By Peggy Shinn | Feb. 02, 2015, 11:21 p.m. (ET)
Lindsey Vonn races during the downhill training run on the Raptor course at the 2015 FIS Alpine World Ski Championships on Feb. 2, 2015 in Beaver Creek, Colo.


AVON, Colo. — A year ago, Lindsey Vonn didn’t know if she would be on a start list at the 2015 FIS Alpine World Ski Championships in her hometown of Vail-Beaver Creek, Colorado. After reinjuring her right knee in November 2013 and undergoing a second surgery, the 30-year-old ski racer did not know how long it would take her to regain winning form.

“I always believed I would be back,” she said. “I just didn’t know how long it would take me to come back. It’s definitely been a lot quicker rise to the top than I had expected. But obviously I’m very thankful for how things have gone.”

Now on the eve of the 2015 world championships, she is back as a favorite to win a medal in women’s super-G Tuesday and downhill on Friday. Vonn currently leads the women’s overall world cup super-G standings, and she recently broke Annemarie Moser-Proell’s record for the most world cup wins, now with 64.

She is also leading one of the strongest women’s speed teams in the world. In the first downhill training run today, three of the U.S. contingent — Stacey Cook, Vonn and Laurenne Ross — finished in the top seven, with Cook winning the run and Vonn tying for fourth despite standing up on the final pitch and sliding casually across the finish line.

These three women, plus five-time world championship medalist Julia Mancuso, will compete in the super-G.

Both Cook and Ross credit Vonn with the resurgence of the U.S. women’s speed team.  They are back to the strength they enjoyed during the 2012-13 season, when each of the six women competing in the speed events (downhill and super-G) stood on the world cup podium at least once.

“Having (Lindsey’s) momentum and having her pace for us has been really helpful having that positive energy,” said Ross, adding, “it’s really crazy to be such a big part of this incredible team right now.”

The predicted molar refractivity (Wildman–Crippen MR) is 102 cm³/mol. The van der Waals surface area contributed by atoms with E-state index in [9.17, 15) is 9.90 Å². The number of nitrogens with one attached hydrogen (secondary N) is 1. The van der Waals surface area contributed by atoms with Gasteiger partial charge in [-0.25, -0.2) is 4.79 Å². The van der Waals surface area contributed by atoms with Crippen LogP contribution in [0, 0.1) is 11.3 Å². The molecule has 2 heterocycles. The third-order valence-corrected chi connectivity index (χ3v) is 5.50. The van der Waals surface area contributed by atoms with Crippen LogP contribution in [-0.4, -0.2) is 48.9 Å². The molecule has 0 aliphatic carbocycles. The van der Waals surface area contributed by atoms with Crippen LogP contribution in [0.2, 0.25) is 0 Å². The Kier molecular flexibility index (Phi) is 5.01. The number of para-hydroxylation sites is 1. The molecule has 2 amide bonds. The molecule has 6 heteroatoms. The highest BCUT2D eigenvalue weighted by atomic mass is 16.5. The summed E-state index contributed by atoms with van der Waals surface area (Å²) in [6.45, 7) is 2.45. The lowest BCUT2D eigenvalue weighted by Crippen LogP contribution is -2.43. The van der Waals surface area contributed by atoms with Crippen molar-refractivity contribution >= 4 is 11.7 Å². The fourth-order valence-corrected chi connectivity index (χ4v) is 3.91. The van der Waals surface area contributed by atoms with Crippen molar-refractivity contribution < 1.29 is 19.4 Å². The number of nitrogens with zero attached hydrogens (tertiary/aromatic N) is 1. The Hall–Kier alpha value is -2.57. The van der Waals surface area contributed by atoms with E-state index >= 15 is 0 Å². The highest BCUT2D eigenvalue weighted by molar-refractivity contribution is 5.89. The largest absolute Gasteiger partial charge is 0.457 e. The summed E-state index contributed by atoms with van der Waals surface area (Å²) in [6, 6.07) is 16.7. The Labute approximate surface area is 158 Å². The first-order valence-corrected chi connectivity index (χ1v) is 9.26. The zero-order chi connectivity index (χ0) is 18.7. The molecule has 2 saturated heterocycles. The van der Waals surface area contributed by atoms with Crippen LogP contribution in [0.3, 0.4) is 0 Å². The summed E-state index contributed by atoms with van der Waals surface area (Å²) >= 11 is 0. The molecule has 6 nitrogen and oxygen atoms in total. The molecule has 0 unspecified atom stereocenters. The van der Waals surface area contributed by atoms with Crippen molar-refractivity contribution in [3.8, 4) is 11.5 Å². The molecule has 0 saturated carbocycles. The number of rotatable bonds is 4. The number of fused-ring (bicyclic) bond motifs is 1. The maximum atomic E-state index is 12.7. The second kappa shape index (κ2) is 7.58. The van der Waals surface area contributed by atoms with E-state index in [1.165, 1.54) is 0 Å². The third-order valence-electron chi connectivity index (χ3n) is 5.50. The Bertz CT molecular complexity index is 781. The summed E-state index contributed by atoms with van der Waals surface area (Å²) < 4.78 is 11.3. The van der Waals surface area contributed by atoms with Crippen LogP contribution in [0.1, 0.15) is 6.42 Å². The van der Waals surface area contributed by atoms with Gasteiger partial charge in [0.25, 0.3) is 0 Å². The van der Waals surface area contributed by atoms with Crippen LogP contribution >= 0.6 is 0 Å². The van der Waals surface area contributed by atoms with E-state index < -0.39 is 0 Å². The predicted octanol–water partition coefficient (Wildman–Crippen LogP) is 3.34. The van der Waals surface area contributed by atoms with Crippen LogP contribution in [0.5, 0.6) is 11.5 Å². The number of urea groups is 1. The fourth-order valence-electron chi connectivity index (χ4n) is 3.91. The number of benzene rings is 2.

For Cook, the camaraderie with her teammates off the hill has been just as important as their training and racing together. And she missed having Vonn and Alice McKennis (who shattered her right tibial plateau in March 2013) on the team last season.

“They’re part of us,” Cook said. “We thrive off each other. It’s a good dynamic. It’s a friendship that will last beyond our time on snow.”

Competing in tomorrow’s world championship super-G will bring Vonn full circle. It was in the super-G at the 2013 world championships where she originally injured her right knee.

“It's been a long two years,” she said. “But I don't think about the past at all. I'm really happy to be here, to be healthy, to be skiing well. I'm just enjoying the moment. I'm a lot more relaxed and a lot more happy than I have been. Because of the injuries, I just enjoy everything a lot more. I appreciate everything a lot more.”

She even had time to think back to the 1999 world championships, also hosted by Vail-Beaver Creek. Still a junior racer at the time, she helped to slip the courses clean of snow and ruts.

“I saw all the kids out there (slipping the course today) and remember being in the exact same position,” she said. “So everything has come full circle. I'm back here, hometown, racing the world championships, something most athletes don't get a chance to do. I'm very grateful and looking forward to trying my best tomorrow.”

Also a hometown favorite, Mikaela Shiffrin — who is racing the giant slalom and slalom races next week — said she feels no competition with Vonn over attention at this championship. Although Shiffrin, 19, has already set alpine records of her own (youngest woman in U.S. history to win a world championship and the youngest athlete in history, male or female, to win an Olympic slalom gold medal), she still admires and looks up to Vonn.

“The fact that she has had such a long, strong career and have her come back so strong this season, I have a lot of appreciation for what she’s done,” Shiffrin said. “She was and is one of my favorite ski racers. I’m really crossing my fingers for her these races.”

“I’m crossing my fingers that all of us have a really fair competition, good conditions, a fair competition, then the best racers can really come out on top, and I think Lindsey is the best speed skier in the world,” Shiffrin added. “I’m really excited that she broke the record. I think she deserved it and it was only a matter of time. Honestly for her, the sky is the limit, and it gives me hope. It inspires me, and I ski well when I’m inspired.”

A freelance writer based in Vermont, Peggy Shinn has covered three Olympic Games. She has contributed to TeamUSA.org since its inception in 2008.